Grids enable the sharing, selection, and aggregation of a wide variety of resources including supercomputers, storage systems, data sources, and specialized devices (see Figure 1)that are geographically distributed and owned by different organizations for solving large-scale computational and data intensive problems in science, engineering, and commerce. Thus creating virtual organizations and enterprises as a temporary alliance of enterprises or organizations that come together to share resources and skills, core competencies, or resources in order to better respond to business opportunities or large-scale application processing requirements, and whose cooperation is supported by computer networks.
The concept of Grid computing started as a project and implimentation to link geographically dispersed supercomputers, but now it has grown far beyond its original intent. The Grid infrastructure can benefit many applications, including collaborative engineering, data exploration, high-throughput computing, and distributed supercomputing.
A Grid can be viewed as a seamless, integrated computational and collaborative environment (see Figure 1). The users interact with the Grid resource broker to solve problems, which in turn performs resource discovery, scheduling, and the processing of application jobs on the distributed Grid resources. From the end-user point of view, Grids can be used to provide the following types of services.
•Computational services. These are concerned with providing secure services for executing application jobs on distributed computational resources individually or collectively. Resources brokers provide the services for collective use of distributed resources. A Grid providing computational services is often called a computational Grid. Some examples of computational Grids are: NASA IPG, the World Wide Grid, and the NSF TeraGrid .
•Data services. These are concerned with proving secure access to distributed datasets and their management. To provide a scalable storage and access to the data sets, they may be replicated, catalogued, and even different datasets stored in different locations to create an illusion of mass storage. The processing of datasets is carried out using computational Grid services and such a combination is commonly called data Grids. Sample applications that need such services for management, sharing, and processing of large datasets are high-energy physics and accessing distributed chemical databases for drug design.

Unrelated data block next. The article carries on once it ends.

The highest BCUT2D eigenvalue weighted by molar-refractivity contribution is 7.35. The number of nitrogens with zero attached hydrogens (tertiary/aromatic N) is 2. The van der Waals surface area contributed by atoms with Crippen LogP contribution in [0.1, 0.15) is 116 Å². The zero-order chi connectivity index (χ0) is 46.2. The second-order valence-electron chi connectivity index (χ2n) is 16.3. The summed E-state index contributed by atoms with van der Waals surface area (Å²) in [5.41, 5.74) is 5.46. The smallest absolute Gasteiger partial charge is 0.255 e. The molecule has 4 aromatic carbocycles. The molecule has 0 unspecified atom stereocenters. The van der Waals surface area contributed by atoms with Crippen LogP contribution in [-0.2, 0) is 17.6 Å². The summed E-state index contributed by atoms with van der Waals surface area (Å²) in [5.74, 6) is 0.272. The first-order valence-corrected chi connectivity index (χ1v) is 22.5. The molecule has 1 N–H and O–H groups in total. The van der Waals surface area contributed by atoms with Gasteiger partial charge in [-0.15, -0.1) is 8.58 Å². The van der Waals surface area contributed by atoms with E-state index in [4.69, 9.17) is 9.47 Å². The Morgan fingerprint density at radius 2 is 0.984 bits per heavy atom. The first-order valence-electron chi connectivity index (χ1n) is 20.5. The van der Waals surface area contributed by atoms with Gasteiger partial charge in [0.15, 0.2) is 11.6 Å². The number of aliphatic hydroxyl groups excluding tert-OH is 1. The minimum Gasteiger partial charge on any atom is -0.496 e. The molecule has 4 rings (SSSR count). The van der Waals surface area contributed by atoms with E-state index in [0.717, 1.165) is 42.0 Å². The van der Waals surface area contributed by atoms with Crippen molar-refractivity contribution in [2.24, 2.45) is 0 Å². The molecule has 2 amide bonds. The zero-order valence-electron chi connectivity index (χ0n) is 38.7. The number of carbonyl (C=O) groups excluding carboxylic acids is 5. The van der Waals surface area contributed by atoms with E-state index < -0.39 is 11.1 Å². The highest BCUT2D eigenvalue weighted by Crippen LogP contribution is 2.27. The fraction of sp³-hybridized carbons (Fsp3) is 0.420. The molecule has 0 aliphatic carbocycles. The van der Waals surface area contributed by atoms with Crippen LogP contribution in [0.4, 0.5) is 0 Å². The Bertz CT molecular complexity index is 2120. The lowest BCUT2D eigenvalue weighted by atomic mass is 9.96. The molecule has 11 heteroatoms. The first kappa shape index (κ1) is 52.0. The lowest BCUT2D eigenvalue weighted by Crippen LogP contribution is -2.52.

•Application services. These are concerned with application management and providing access to remote software and libraries transparently. The emerging technologies such as Web services are expected to play a leading role in defining application services. They build on computational and data services provided by the Grid. An example system that can be used to develop such services is NetSolve.
•Information services. These are concerned with the extraction and presentation of data with meaning by using the services of computational, data, and/or application services. The low-level details handled by this are the way that information is represented, stored, accessed, shared, and maintained. Given its key role in many scientific endeavors, the Web is the obvious point of departure for this level.
•Knowledge services. These are concerned with the way that knowledge is acquired, used, retrieved, published, and maintained to assist users in achieving their particular goals and objectives. Knowledge is understood as information applied to achieve a goal, solve a problem, or execute a decision. An example of this is data mining for automatically building a new knowledge.
To build a Grid, the development and deployment of a number of services is required. These include security, information, directory, resource allocation, and payment mechanisms in an open environment and high-level services for application development, execution management, resource aggregation, and scheduling.
Grid applications (typically multidisciplinary and large-scale processing applications) often couple resources that cannot be replicated at a single site, or which may be globally located for other practical reasons. These are some of the driving forces behind the foundation of global Grids. In this light, the Grid allows users to solve larger or new problems by pooling together resources that could not be easily coupled before. Hence, the Grid is not only a computing infrastructure, for large applications, it is a technology that can bond and unify remote and diverse distributed resources ranging from meteorological sensors to data vaults and from parallel supercomputers to personal digital organizers. As such, it will provide pervasive services to all users that need them.
This paper aims to present the state-of-the-art of Grid computing and attempts to survey the major international efforts in this area.
Benefits of Grid Computing
Grid computing can provide many benefits not available with traditional computing models:
• Better utilization of resources — Grid computing uses distributed resources more efficiently and delivers more usable computing power. This can decrease time-to-market, allow for innovation, or enable additional testing and simulation for improved product quality. By employing existing resources, grid computing helps protect IT investments, containing costs while providing more capacity.
• Increased user productivity — by providing transparent access to resources, work can be completed more quickly. Users gain additional productivity as they can focus on design and development rather than wasting valuable time hunting for resources and manually scheduling and managing large numbers of jobs.
• Scalability — Grids can grow seamlessly over time, allowing many thousands of processors to be integrated into one cluster. Components can be updated independently and additional resources can be added as needed, reducing large one-time expenses.
• Flexibility — Grid computing provides computing power where it is needed most, helping to better meet dynamically changing work loads. Grids can contain heterogeneous compute nodes, allowing resources to be added and removed as needs dictate.